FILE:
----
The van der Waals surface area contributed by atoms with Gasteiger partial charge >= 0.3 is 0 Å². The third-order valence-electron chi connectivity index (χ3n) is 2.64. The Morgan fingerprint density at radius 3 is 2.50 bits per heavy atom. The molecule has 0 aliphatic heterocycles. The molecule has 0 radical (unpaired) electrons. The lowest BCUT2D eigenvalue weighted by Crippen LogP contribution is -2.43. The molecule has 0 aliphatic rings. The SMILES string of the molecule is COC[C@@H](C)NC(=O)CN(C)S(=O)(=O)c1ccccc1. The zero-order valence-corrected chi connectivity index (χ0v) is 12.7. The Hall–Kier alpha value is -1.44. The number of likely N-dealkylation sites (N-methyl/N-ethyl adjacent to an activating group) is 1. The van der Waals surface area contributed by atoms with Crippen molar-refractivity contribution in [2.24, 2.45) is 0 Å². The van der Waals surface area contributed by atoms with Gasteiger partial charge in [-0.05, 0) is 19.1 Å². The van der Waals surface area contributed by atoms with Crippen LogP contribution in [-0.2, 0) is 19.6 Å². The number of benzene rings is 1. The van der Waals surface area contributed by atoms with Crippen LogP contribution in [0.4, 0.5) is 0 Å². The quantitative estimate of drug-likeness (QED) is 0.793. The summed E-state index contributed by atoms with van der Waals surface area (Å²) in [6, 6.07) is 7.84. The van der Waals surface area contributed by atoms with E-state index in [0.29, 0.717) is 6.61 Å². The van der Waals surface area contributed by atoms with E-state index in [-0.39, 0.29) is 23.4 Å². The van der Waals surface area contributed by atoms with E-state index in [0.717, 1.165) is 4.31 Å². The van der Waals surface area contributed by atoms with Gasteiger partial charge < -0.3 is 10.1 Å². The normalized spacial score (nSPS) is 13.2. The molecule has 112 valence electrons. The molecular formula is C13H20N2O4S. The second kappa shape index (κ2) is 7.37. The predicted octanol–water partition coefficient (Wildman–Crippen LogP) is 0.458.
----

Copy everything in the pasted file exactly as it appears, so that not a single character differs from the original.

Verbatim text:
The van der Waals surface area contributed by atoms with Gasteiger partial charge >= 0.3 is 0 Å². The third-order valence-electron chi connectivity index (χ3n) is 2.64. The Morgan fingerprint density at radius 3 is 2.50 bits per heavy atom. The molecule has 0 aliphatic heterocycles. The molecule has 0 radical (unpaired) electrons. The lowest BCUT2D eigenvalue weighted by Crippen LogP contribution is -2.43. The molecule has 0 aliphatic rings. The SMILES string of the molecule is COC[C@@H](C)NC(=O)CN(C)S(=O)(=O)c1ccccc1. The zero-order valence-corrected chi connectivity index (χ0v) is 12.7. The Hall–Kier alpha value is -1.44. The number of likely N-dealkylation sites (N-methyl/N-ethyl adjacent to an activating group) is 1. The van der Waals surface area contributed by atoms with Crippen molar-refractivity contribution in [2.24, 2.45) is 0 Å². The van der Waals surface area contributed by atoms with Gasteiger partial charge in [-0.05, 0) is 19.1 Å². The van der Waals surface area contributed by atoms with Crippen LogP contribution in [-0.2, 0) is 19.6 Å². The number of benzene rings is 1. The van der Waals surface area contributed by atoms with Crippen LogP contribution in [0.4, 0.5) is 0 Å². The quantitative estimate of drug-likeness (QED) is 0.793. The summed E-state index contributed by atoms with van der Waals surface area (Å²) in [6, 6.07) is 7.84. The van der Waals surface area contributed by atoms with E-state index in [0.29, 0.717) is 6.61 Å². The van der Waals surface area contributed by atoms with E-state index in [-0.39, 0.29) is 23.4 Å². The van der Waals surface area contributed by atoms with E-state index in [0.717, 1.165) is 4.31 Å². The van der Waals surface area contributed by atoms with Gasteiger partial charge < -0.3 is 10.1 Å². The normalized spacial score (nSPS) is 13.2. The molecule has 112 valence electrons. The molecular formula is C13H20N2O4S. The second kappa shape index (κ2) is 7.37. The predicted octanol–water partition coefficient (Wildman–Crippen LogP) is 0.458.